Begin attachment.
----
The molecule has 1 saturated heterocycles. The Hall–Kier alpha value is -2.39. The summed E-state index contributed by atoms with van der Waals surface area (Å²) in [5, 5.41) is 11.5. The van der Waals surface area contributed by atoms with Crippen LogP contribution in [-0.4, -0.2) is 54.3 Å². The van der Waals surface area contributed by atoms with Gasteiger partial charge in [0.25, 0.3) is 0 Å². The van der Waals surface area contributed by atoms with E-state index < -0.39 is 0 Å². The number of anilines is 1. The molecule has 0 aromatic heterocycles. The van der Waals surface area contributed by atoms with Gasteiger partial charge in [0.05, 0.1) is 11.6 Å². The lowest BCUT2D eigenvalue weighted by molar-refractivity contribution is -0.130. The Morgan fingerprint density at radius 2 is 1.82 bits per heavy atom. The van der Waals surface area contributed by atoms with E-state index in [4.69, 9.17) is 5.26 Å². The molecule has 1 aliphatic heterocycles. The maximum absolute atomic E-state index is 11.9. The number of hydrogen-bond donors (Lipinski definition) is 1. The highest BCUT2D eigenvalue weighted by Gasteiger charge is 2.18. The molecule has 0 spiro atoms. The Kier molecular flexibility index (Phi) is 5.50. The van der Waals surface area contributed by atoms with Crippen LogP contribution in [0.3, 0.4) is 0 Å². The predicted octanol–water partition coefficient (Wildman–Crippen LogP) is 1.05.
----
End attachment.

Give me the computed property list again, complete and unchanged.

The molecule has 1 saturated heterocycles. The Hall–Kier alpha value is -2.39. The summed E-state index contributed by atoms with van der Waals surface area (Å²) in [5, 5.41) is 11.5. The van der Waals surface area contributed by atoms with Crippen LogP contribution in [-0.4, -0.2) is 54.3 Å². The van der Waals surface area contributed by atoms with Gasteiger partial charge in [0.25, 0.3) is 0 Å². The van der Waals surface area contributed by atoms with E-state index < -0.39 is 0 Å². The number of anilines is 1. The molecule has 0 aromatic heterocycles. The van der Waals surface area contributed by atoms with Gasteiger partial charge in [0.05, 0.1) is 11.6 Å². The lowest BCUT2D eigenvalue weighted by molar-refractivity contribution is -0.130. The Morgan fingerprint density at radius 2 is 1.82 bits per heavy atom. The van der Waals surface area contributed by atoms with E-state index in [4.69, 9.17) is 5.26 Å². The molecule has 1 aliphatic heterocycles. The maximum absolute atomic E-state index is 11.9. The number of hydrogen-bond donors (Lipinski definition) is 1. The highest BCUT2D eigenvalue weighted by Gasteiger charge is 2.18. The molecule has 0 spiro atoms. The Kier molecular flexibility index (Phi) is 5.50. The van der Waals surface area contributed by atoms with Crippen LogP contribution in [0.3, 0.4) is 0 Å². The predicted octanol–water partition coefficient (Wildman–Crippen LogP) is 1.05.